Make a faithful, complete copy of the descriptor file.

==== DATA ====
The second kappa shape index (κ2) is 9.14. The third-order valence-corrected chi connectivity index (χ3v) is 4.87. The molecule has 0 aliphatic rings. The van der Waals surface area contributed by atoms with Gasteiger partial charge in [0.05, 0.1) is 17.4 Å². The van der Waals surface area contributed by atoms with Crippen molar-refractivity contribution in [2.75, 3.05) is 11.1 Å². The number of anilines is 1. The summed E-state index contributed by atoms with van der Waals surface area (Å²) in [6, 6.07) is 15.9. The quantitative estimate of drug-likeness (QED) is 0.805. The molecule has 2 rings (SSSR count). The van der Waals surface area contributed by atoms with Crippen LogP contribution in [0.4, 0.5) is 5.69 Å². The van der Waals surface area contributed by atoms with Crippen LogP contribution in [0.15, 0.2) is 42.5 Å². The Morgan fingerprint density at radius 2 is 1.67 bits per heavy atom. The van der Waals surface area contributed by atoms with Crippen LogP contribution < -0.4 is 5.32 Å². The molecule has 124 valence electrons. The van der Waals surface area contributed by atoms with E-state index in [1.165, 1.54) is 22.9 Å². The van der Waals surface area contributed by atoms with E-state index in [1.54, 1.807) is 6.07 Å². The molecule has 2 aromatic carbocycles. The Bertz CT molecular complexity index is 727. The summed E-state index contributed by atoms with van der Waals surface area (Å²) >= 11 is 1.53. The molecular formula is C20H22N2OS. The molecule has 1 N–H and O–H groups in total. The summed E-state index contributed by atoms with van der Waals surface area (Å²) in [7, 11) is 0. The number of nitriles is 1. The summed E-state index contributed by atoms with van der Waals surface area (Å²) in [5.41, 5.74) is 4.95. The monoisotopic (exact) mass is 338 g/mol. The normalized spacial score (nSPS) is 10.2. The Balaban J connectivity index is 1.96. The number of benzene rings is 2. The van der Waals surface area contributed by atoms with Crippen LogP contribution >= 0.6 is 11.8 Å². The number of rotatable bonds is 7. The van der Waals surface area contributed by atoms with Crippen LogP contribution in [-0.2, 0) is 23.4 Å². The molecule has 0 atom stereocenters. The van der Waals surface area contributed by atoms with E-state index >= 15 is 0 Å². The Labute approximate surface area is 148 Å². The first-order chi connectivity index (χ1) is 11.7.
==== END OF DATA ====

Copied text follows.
The second kappa shape index (κ2) is 9.14. The third-order valence-corrected chi connectivity index (χ3v) is 4.87. The molecule has 0 aliphatic rings. The van der Waals surface area contributed by atoms with Gasteiger partial charge in [0.05, 0.1) is 17.4 Å². The van der Waals surface area contributed by atoms with Crippen molar-refractivity contribution in [2.75, 3.05) is 11.1 Å². The number of anilines is 1. The summed E-state index contributed by atoms with van der Waals surface area (Å²) in [6, 6.07) is 15.9. The quantitative estimate of drug-likeness (QED) is 0.805. The molecule has 2 rings (SSSR count). The van der Waals surface area contributed by atoms with Crippen LogP contribution in [0.4, 0.5) is 5.69 Å². The van der Waals surface area contributed by atoms with Crippen LogP contribution in [0.15, 0.2) is 42.5 Å². The Morgan fingerprint density at radius 2 is 1.67 bits per heavy atom. The van der Waals surface area contributed by atoms with Crippen LogP contribution < -0.4 is 5.32 Å². The molecule has 124 valence electrons. The van der Waals surface area contributed by atoms with E-state index in [1.165, 1.54) is 22.9 Å². The van der Waals surface area contributed by atoms with E-state index in [1.54, 1.807) is 6.07 Å². The molecule has 2 aromatic carbocycles. The Bertz CT molecular complexity index is 727. The summed E-state index contributed by atoms with van der Waals surface area (Å²) >= 11 is 1.53. The molecular formula is C20H22N2OS. The molecule has 1 N–H and O–H groups in total. The summed E-state index contributed by atoms with van der Waals surface area (Å²) in [7, 11) is 0. The number of nitriles is 1. The summed E-state index contributed by atoms with van der Waals surface area (Å²) in [5.41, 5.74) is 4.95. The monoisotopic (exact) mass is 338 g/mol. The normalized spacial score (nSPS) is 10.2. The Balaban J connectivity index is 1.96. The number of benzene rings is 2. The van der Waals surface area contributed by atoms with Crippen LogP contribution >= 0.6 is 11.8 Å². The number of rotatable bonds is 7. The van der Waals surface area contributed by atoms with Crippen LogP contribution in [-0.2, 0) is 23.4 Å². The molecule has 0 atom stereocenters. The van der Waals surface area contributed by atoms with E-state index >= 15 is 0 Å². The Labute approximate surface area is 148 Å². The first-order chi connectivity index (χ1) is 11.7.